Super-exploitation: The concept of super-exploitation is a useful one to clarify that not all workers are exploited at the same rate. The super-exploitation of women occurs because women are exploited as workers within production, and in addition experience concealed exploitation in that we produce necessary goods and services for free (use-values). Super-exploitation isn’t just a rate of exploitation over and above the usual rate; super-exploitation occurs because a sizeable portion of women’s labour is not considered by capitalism to have any value at all (use-values), is not compensated in the form of wages, and is therefore concealed and not recognized as exploitation despite the fact that capitalism could not function without it.

Both national oppression and patriarchy work within capitalism to force groups of people into working for low wages or in slave-like conditions. As the Program Demand Groupi describes it: “exploitation takes the form of oppression of whole countries and the super-exploitation of colonial and female labor in an internationalization of a shadow economy comprised of cheap labor, slave labor, and “free” labor.

Superstructure: The state (politics), the institutions that determine the structure of our society (organization), and popular social consciousness (ideology). The superstructure is “the social organization evolving directly out of production and commerce, which in all ages forms the basis of the state and of the rest of the idealistic superstructure” (Marx & Engels); “The mode of production of material life conditions the social, political and intellectual life processes in general” (Marx).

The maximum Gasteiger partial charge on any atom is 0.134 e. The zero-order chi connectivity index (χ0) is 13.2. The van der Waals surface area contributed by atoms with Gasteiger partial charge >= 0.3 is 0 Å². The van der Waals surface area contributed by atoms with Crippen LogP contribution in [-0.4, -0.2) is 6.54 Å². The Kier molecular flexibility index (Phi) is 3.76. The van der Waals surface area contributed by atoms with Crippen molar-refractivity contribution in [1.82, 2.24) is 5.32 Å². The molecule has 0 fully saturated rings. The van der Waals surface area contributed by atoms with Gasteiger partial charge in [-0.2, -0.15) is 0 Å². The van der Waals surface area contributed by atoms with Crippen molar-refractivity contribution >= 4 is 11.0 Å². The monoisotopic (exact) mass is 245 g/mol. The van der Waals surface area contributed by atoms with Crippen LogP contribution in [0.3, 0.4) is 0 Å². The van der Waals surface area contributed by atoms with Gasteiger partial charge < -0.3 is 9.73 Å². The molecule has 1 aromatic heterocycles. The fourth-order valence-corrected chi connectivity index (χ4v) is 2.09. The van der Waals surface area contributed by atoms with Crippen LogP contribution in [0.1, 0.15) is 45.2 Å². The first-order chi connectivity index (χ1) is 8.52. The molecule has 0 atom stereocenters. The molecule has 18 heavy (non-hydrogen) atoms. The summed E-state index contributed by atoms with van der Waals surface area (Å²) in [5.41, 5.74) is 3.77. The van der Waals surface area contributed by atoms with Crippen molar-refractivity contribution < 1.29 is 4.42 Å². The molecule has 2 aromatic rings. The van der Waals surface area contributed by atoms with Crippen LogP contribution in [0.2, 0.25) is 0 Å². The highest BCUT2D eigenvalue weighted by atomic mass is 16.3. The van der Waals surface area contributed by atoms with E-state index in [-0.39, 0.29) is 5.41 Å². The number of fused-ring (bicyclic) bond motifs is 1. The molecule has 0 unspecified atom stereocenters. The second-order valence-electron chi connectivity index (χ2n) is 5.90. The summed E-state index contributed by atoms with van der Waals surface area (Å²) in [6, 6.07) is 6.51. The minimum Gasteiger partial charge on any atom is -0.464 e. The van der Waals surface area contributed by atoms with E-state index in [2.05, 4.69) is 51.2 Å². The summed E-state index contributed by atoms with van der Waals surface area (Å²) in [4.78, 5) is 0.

4 thoughts on “A Glossary of Terms for Understanding Women’s Exploitation

  1. Pingback: Women and Super-Exploitation: An Illustration Through Basic Marxist Economics | Revolutionary Initiative (Canada)

  2. Pingback: The Super-Exploitation of Women and Developing a Revolutionary Mass Line | Revolutionary Initiative (Canada)

  3. Pingback: Issue #5 of Uprising – Towards Women’s Leadership in Revolutionary Struggle | Revolutionary Initiative (Canada)